These limits (to the average observer) make it seem as though this sport of human endurance is beyond reach for most, attainable only for a select few. Women's head coach Sharon Espeland disagrees.
"Anyone is suited for distance running. They just have to have the personal drive," she said. She cites a famous runner's cliche, The roads are always open," as the quintessential statement of a runner's drive, since there is nothing needed to achieve success but a pair of shoes and a deep drive to run.
The mental toughness created and accentuated through running is a reccuring theme among runners' lists of rewards. First-year student Joanne Maki cited the idea of being able to do anything fosters a deeper sense of self-respect.
Barnes draws a direct correlation between being able to challenge oneself and push limits while running, and accomplishing things in other aspects of life. Freshman Jeff Edwards said that the competitive drive to win is equally important.
These are examples of perhaps the most important thing when it comes to understanding the distance runner. Writing a paper or speaking in public doesn't seem quite so difficult after running ten miles at 6 a.m. in the rain or cold.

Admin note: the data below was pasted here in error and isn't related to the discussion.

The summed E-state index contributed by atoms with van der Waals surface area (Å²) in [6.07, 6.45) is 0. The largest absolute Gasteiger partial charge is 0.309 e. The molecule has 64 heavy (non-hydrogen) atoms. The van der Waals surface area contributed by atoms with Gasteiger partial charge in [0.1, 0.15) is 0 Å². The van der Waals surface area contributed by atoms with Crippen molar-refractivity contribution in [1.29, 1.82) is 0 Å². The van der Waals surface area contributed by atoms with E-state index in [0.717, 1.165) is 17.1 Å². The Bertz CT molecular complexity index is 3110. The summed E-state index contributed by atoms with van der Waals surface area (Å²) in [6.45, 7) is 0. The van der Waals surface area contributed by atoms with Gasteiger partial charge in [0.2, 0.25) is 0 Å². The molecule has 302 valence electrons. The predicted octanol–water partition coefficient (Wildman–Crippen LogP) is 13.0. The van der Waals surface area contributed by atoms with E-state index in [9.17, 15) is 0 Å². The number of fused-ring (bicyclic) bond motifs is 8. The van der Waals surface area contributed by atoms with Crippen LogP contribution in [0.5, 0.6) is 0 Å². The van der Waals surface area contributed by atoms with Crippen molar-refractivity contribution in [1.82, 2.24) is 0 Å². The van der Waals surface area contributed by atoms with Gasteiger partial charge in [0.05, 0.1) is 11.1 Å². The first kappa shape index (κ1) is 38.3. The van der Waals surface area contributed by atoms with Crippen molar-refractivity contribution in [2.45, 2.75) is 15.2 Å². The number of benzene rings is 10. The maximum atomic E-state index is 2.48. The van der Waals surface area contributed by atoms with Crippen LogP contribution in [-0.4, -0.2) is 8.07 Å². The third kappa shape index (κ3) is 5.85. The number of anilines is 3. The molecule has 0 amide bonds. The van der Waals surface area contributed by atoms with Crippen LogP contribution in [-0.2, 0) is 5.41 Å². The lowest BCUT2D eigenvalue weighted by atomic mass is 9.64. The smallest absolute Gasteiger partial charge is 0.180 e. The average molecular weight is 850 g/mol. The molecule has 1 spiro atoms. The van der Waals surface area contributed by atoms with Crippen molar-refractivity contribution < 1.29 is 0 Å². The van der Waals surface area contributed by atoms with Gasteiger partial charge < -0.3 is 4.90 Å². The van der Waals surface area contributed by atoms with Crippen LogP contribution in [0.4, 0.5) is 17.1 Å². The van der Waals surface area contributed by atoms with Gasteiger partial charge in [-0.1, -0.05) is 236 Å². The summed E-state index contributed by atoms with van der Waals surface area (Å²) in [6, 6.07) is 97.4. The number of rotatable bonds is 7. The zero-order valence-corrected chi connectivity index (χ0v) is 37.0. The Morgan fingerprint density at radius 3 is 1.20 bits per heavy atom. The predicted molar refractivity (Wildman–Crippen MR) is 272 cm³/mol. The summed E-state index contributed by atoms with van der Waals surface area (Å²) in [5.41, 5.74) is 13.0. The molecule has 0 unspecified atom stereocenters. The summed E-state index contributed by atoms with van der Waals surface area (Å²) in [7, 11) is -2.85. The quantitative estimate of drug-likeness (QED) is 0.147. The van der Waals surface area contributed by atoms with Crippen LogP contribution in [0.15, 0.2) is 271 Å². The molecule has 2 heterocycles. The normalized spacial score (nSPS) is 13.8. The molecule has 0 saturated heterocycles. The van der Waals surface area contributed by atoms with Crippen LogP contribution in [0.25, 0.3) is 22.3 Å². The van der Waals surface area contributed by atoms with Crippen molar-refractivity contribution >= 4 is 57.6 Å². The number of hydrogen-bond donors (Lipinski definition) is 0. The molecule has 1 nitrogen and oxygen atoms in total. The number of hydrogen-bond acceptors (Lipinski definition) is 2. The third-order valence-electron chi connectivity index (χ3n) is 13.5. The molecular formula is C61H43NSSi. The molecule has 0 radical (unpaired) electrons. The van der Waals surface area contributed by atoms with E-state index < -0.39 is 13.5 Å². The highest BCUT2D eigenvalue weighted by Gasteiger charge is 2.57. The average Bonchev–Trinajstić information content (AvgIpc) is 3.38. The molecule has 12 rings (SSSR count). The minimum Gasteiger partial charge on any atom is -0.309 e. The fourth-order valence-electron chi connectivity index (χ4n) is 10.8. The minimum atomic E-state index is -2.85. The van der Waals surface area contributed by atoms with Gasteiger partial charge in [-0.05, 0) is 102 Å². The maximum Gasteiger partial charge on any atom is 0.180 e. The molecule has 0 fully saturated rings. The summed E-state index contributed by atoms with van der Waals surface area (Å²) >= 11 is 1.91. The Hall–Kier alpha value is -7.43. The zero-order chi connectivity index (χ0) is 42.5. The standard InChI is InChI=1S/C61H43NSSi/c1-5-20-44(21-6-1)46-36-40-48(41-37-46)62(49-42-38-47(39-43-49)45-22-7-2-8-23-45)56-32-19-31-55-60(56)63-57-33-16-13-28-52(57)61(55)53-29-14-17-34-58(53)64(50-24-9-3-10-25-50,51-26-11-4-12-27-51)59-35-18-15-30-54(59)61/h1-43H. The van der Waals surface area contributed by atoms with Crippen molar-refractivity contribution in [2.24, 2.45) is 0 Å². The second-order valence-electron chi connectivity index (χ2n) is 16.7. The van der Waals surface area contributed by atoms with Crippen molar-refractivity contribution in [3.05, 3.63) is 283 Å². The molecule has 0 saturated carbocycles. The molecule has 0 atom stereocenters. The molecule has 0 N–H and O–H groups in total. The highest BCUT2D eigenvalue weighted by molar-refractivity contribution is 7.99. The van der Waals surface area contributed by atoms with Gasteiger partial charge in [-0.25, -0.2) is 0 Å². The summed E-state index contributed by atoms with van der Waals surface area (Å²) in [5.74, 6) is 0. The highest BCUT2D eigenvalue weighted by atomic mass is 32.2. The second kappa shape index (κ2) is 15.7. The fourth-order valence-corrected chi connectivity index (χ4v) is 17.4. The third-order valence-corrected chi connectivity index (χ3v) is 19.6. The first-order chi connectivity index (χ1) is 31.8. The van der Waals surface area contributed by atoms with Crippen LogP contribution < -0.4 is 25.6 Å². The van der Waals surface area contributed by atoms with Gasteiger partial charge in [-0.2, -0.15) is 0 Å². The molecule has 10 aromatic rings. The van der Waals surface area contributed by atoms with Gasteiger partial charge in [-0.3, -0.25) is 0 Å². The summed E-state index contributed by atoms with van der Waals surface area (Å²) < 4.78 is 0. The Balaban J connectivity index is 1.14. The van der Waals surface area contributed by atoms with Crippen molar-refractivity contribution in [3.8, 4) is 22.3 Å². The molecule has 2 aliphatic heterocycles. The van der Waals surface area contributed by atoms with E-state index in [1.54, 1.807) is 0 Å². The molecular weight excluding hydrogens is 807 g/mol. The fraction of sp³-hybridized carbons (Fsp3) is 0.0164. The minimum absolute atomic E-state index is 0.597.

There are definite physical rewards to the sport, but the mental benefits often hold more importance than the "runner's high" serious runners acheive.
Cross-country running is such that the external rewards are little and the personal sacrifice is great. Consequently, the rewards are mainly personal, but they are invaluable. Perhaps that is what separates distance runners from those who struggle to understand them. Lace up those shoes and start running. Only then can the motivation of a distance runner be comprehended.